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The words struck with such intensity because of their complete lack of compassion! “It would be better if the storm hit Cuba than Florida.” My fellow usher explained that she had a winter home in Florida and worried as the hurricane season neared its peak. Those were the words uttered by a person with whom I served as an usher at a local theater company. She was referring to Hurricane Gustav, as it emerged off of Jamaica and put the southwest coast of Cuba and the Gulf Coast of the U.S. in its sights. The memory of Katrina is still vivid in the minds of anyone who has had to deal with the human misery and devastation of a powerful hurricane, so I was at a loss to explain the total lack of sensitivity.
I thought that many could, and would, make the same pronouncement. Anybody but us: anyone but those anointed from some imaginary celestial high place. No matter that others have the same blood running through their veins and struggle with the vagaries of a radically changed environment like legions of people around the globe, irrespective of the political system in which they live.
Having lived through the hurricane seasons of 2004 and 2005 in Florida, and worked as a crisis counselor there during one of those seasons, I came with a different perspective of what it means to have lives ruined by powerful tropical cyclones.
With a background in counseling, I went to work for the State of Florida in a F.E.M.A.-funded program named Project H.O.P.E. (Helping Our People in Emergencies) in 2005 and 2006, just after Hurricane Wilma (a category 3 storm) struck the state. Wilma was far, far less destructive than Katrina (a category 5 storm), but nonetheless it changed the lives of many for the worse. The Federal Emergency Management Agency’s program was a travesty! I traveled with teams of fellow crisis counselors in Palm Beach County speaking to people whose lives and property had been damaged by the storm. The vast majority of those I worked with had no backgrounds in counseling, and despite a mandate by F.E.M.A. that supervisors in the program have counseling backgrounds, only a tiny majority had any formal training. The Florida Sun Sentinel did series of articles about the $23 million program and found it riddled with the same incompetence and lack of accountability as other relief efforts overseen by F.E.M.A.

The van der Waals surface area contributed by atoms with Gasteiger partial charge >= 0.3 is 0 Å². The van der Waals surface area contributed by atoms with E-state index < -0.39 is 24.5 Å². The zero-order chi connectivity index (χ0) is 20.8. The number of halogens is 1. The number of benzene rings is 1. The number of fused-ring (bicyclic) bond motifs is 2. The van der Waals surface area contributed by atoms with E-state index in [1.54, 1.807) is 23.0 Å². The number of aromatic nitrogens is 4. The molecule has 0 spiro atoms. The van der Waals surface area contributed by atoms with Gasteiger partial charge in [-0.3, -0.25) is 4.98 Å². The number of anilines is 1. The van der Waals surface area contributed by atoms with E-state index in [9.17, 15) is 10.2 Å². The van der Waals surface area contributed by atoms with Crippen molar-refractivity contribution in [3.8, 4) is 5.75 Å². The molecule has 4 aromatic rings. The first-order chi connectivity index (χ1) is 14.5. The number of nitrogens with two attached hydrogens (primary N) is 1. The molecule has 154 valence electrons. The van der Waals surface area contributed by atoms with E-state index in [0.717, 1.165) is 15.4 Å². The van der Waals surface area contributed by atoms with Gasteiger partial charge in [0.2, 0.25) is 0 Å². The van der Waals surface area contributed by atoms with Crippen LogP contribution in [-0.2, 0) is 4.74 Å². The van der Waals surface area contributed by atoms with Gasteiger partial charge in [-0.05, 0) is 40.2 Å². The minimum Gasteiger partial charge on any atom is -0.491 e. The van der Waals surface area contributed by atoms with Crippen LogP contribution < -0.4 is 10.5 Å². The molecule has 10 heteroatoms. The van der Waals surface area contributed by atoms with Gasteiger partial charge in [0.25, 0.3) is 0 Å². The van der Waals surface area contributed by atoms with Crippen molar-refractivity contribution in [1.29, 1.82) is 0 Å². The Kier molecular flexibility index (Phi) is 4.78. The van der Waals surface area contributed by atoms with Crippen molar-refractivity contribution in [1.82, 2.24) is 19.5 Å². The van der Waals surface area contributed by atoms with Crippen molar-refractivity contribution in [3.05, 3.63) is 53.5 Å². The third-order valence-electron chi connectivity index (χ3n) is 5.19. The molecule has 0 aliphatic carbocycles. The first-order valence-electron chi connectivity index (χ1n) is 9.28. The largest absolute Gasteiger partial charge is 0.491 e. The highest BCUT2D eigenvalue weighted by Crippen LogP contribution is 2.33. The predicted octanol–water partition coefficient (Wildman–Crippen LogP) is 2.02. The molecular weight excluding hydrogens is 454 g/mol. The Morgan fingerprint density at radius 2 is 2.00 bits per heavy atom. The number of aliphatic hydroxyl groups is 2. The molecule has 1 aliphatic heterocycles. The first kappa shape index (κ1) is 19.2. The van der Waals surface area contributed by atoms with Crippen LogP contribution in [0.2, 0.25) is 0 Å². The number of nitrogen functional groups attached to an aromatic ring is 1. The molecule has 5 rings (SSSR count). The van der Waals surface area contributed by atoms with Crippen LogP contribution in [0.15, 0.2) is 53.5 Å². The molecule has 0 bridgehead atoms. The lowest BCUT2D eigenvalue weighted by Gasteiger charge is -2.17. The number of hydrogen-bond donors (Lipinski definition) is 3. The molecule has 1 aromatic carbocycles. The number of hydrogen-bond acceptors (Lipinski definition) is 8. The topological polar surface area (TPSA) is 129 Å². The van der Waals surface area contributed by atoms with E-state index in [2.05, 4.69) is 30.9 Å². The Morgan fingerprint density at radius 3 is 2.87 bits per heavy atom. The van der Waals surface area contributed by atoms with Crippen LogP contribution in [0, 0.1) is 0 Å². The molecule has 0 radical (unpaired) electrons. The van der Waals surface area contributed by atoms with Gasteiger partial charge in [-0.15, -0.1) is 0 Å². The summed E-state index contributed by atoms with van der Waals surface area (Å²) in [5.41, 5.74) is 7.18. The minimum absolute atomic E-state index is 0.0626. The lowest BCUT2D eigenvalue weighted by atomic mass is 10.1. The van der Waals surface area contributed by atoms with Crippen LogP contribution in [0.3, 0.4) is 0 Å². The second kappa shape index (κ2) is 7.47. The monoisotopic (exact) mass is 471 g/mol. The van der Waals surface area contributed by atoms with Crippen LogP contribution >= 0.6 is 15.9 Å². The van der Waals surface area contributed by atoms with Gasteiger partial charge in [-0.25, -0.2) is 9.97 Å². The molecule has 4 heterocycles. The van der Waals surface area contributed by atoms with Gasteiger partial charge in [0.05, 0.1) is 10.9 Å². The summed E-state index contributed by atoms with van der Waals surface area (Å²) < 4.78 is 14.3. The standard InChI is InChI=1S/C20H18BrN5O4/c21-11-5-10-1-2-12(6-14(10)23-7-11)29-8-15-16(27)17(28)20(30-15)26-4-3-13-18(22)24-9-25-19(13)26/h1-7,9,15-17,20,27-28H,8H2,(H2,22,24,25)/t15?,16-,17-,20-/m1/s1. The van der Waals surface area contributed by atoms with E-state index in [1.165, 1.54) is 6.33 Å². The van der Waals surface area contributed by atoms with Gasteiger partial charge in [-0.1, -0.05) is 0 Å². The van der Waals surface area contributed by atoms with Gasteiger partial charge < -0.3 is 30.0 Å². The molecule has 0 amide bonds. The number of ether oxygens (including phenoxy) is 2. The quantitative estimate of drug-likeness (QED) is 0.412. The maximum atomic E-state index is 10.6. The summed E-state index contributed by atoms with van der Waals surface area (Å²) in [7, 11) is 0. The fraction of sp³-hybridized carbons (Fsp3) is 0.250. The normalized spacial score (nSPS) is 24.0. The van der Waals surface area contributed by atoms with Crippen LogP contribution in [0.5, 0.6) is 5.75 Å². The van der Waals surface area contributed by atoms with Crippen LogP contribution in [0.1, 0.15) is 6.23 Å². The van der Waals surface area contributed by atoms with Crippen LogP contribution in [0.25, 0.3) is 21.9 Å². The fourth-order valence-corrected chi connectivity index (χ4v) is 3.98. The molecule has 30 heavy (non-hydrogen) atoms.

Traveling to towns in south-central Florida such as Belle Glade and Pahokee, I was left speechless by the devastation poor people living in trailer parks had suffered from the storm. Whole roofs and sides of trailers had been sheared away, leaving families exposed to the elements and the invasive and pervasive attack of mold spores that sickened many, including scores of children. F.E.M.A. did provide money for some of the damage that I saw, but there was never enough to make the lives that had been so strained whole again.
As the teams from H.O.P.E. scoured the area, there was almost nothing we could do to ameliorate the suffering and loss of people we met. About the best that crisis counseling teams could do was talk, and that didn’t solve any of the material needs of the people we met. Again and again the agencies that we contacted that were supposed to offer help with repairs and materials in the region did not follow through to deliver promised assistance. Often well-intentioned, these private agencies ran out of money soon after hitting the ground in the area and had nothing left with which to help people.
It was alarming to listen to the person in the comfort of a theater voice her disdain for those in the path of destruction. I had seen firsthand the horror that could be foisted on people without distinction for the geographical region one inhabited, and particularly on those without money.
HOWARD LISNOFF is an educator and freelance writer. He can be reached at firstname.lastname@example.org